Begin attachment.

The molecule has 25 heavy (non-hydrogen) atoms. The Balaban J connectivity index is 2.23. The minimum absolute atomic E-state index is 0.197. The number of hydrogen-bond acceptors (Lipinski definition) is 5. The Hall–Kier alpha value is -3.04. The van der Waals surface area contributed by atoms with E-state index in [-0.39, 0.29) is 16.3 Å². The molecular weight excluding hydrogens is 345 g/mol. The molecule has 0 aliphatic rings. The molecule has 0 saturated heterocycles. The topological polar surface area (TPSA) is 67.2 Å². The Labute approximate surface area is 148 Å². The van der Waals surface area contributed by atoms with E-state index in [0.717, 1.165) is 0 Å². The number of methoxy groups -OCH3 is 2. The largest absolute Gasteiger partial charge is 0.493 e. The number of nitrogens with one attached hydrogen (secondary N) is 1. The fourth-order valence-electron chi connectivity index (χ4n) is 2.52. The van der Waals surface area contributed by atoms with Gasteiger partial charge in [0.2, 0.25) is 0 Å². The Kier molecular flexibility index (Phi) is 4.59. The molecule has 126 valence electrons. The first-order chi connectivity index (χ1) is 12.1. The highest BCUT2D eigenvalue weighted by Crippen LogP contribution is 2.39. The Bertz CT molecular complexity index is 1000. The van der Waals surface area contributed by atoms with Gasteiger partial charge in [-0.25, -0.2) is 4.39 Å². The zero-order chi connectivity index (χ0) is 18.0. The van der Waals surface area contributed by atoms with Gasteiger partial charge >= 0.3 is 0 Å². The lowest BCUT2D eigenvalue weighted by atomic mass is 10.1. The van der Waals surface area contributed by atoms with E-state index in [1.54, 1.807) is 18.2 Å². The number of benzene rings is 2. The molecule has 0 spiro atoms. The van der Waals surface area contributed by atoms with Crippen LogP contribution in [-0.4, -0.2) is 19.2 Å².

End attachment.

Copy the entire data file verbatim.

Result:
The molecule has 25 heavy (non-hydrogen) atoms. The Balaban J connectivity index is 2.23. The minimum absolute atomic E-state index is 0.197. The number of hydrogen-bond acceptors (Lipinski definition) is 5. The Hall–Kier alpha value is -3.04. The van der Waals surface area contributed by atoms with E-state index in [-0.39, 0.29) is 16.3 Å². The molecular weight excluding hydrogens is 345 g/mol. The molecule has 0 aliphatic rings. The molecule has 0 saturated heterocycles. The topological polar surface area (TPSA) is 67.2 Å². The Labute approximate surface area is 148 Å². The van der Waals surface area contributed by atoms with E-state index in [0.717, 1.165) is 0 Å². The number of methoxy groups -OCH3 is 2. The largest absolute Gasteiger partial charge is 0.493 e. The number of nitrogens with one attached hydrogen (secondary N) is 1. The fourth-order valence-electron chi connectivity index (χ4n) is 2.52. The van der Waals surface area contributed by atoms with Gasteiger partial charge in [0.2, 0.25) is 0 Å². The Kier molecular flexibility index (Phi) is 4.59. The molecule has 126 valence electrons. The first-order chi connectivity index (χ1) is 12.1. The highest BCUT2D eigenvalue weighted by Crippen LogP contribution is 2.39. The Bertz CT molecular complexity index is 1000. The van der Waals surface area contributed by atoms with Gasteiger partial charge in [-0.25, -0.2) is 4.39 Å². The zero-order chi connectivity index (χ0) is 18.0. The van der Waals surface area contributed by atoms with Gasteiger partial charge >= 0.3 is 0 Å². The lowest BCUT2D eigenvalue weighted by atomic mass is 10.1. The van der Waals surface area contributed by atoms with E-state index in [1.54, 1.807) is 18.2 Å². The number of benzene rings is 2. The molecule has 0 spiro atoms. The van der Waals surface area contributed by atoms with Crippen LogP contribution in [-0.4, -0.2) is 19.2 Å².